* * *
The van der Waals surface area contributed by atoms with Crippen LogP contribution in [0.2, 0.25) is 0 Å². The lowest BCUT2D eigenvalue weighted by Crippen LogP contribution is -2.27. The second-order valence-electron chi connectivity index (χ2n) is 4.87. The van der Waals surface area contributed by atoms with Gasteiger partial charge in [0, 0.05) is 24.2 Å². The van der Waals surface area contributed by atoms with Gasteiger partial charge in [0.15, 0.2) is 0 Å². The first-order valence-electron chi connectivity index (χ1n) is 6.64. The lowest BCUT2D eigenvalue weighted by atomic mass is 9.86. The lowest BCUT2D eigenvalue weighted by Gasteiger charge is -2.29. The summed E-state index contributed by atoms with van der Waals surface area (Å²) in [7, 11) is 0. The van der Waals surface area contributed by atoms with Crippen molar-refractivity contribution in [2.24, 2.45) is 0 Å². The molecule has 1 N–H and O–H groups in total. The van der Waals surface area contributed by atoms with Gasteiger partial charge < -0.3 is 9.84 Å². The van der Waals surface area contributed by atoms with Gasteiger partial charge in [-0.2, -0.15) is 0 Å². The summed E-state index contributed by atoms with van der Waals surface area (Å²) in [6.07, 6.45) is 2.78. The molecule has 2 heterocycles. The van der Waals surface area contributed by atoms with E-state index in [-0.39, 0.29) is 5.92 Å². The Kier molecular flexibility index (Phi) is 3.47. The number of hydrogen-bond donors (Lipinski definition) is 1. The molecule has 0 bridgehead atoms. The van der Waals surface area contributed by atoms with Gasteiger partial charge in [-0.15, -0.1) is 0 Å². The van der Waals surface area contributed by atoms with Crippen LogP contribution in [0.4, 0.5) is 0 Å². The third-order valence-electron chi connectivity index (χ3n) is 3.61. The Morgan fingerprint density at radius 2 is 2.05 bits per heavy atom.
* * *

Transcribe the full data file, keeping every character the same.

The van der Waals surface area contributed by atoms with Crippen LogP contribution in [0.2, 0.25) is 0 Å². The lowest BCUT2D eigenvalue weighted by Crippen LogP contribution is -2.27. The second-order valence-electron chi connectivity index (χ2n) is 4.87. The van der Waals surface area contributed by atoms with Gasteiger partial charge in [0, 0.05) is 24.2 Å². The van der Waals surface area contributed by atoms with Gasteiger partial charge in [0.15, 0.2) is 0 Å². The first-order valence-electron chi connectivity index (χ1n) is 6.64. The lowest BCUT2D eigenvalue weighted by atomic mass is 9.86. The lowest BCUT2D eigenvalue weighted by Gasteiger charge is -2.29. The summed E-state index contributed by atoms with van der Waals surface area (Å²) in [7, 11) is 0. The van der Waals surface area contributed by atoms with Crippen molar-refractivity contribution in [2.24, 2.45) is 0 Å². The molecule has 1 N–H and O–H groups in total. The van der Waals surface area contributed by atoms with Gasteiger partial charge < -0.3 is 9.84 Å². The van der Waals surface area contributed by atoms with Gasteiger partial charge in [-0.2, -0.15) is 0 Å². The summed E-state index contributed by atoms with van der Waals surface area (Å²) in [6.07, 6.45) is 2.78. The molecule has 2 heterocycles. The van der Waals surface area contributed by atoms with E-state index in [-0.39, 0.29) is 5.92 Å². The Kier molecular flexibility index (Phi) is 3.47. The number of hydrogen-bond donors (Lipinski definition) is 1. The molecule has 0 bridgehead atoms. The van der Waals surface area contributed by atoms with Gasteiger partial charge in [-0.15, -0.1) is 0 Å². The van der Waals surface area contributed by atoms with Crippen LogP contribution in [0.4, 0.5) is 0 Å². The third-order valence-electron chi connectivity index (χ3n) is 3.61. The Morgan fingerprint density at radius 2 is 2.05 bits per heavy atom.